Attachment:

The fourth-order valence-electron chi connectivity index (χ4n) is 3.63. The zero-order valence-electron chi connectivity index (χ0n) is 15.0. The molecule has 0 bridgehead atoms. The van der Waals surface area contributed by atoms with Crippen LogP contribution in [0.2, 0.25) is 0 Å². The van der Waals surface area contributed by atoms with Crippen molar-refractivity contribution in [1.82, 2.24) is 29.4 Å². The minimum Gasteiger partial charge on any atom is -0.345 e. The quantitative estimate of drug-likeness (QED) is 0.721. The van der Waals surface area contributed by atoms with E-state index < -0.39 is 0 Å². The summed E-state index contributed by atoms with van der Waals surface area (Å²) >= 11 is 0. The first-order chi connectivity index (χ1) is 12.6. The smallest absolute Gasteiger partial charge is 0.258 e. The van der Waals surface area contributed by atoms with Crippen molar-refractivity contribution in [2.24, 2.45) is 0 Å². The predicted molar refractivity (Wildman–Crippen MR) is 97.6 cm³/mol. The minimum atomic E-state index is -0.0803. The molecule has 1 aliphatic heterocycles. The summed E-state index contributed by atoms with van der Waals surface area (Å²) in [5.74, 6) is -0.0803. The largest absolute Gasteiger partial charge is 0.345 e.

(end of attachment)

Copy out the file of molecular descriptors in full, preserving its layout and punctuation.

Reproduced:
The fourth-order valence-electron chi connectivity index (χ4n) is 3.63. The zero-order valence-electron chi connectivity index (χ0n) is 15.0. The molecule has 0 bridgehead atoms. The van der Waals surface area contributed by atoms with Crippen LogP contribution in [0.2, 0.25) is 0 Å². The van der Waals surface area contributed by atoms with Crippen molar-refractivity contribution in [1.82, 2.24) is 29.4 Å². The minimum Gasteiger partial charge on any atom is -0.345 e. The quantitative estimate of drug-likeness (QED) is 0.721. The van der Waals surface area contributed by atoms with E-state index < -0.39 is 0 Å². The summed E-state index contributed by atoms with van der Waals surface area (Å²) >= 11 is 0. The first-order chi connectivity index (χ1) is 12.6. The smallest absolute Gasteiger partial charge is 0.258 e. The van der Waals surface area contributed by atoms with Crippen molar-refractivity contribution in [2.24, 2.45) is 0 Å². The predicted molar refractivity (Wildman–Crippen MR) is 97.6 cm³/mol. The minimum atomic E-state index is -0.0803. The molecule has 1 aliphatic heterocycles. The summed E-state index contributed by atoms with van der Waals surface area (Å²) in [5.74, 6) is -0.0803. The largest absolute Gasteiger partial charge is 0.345 e.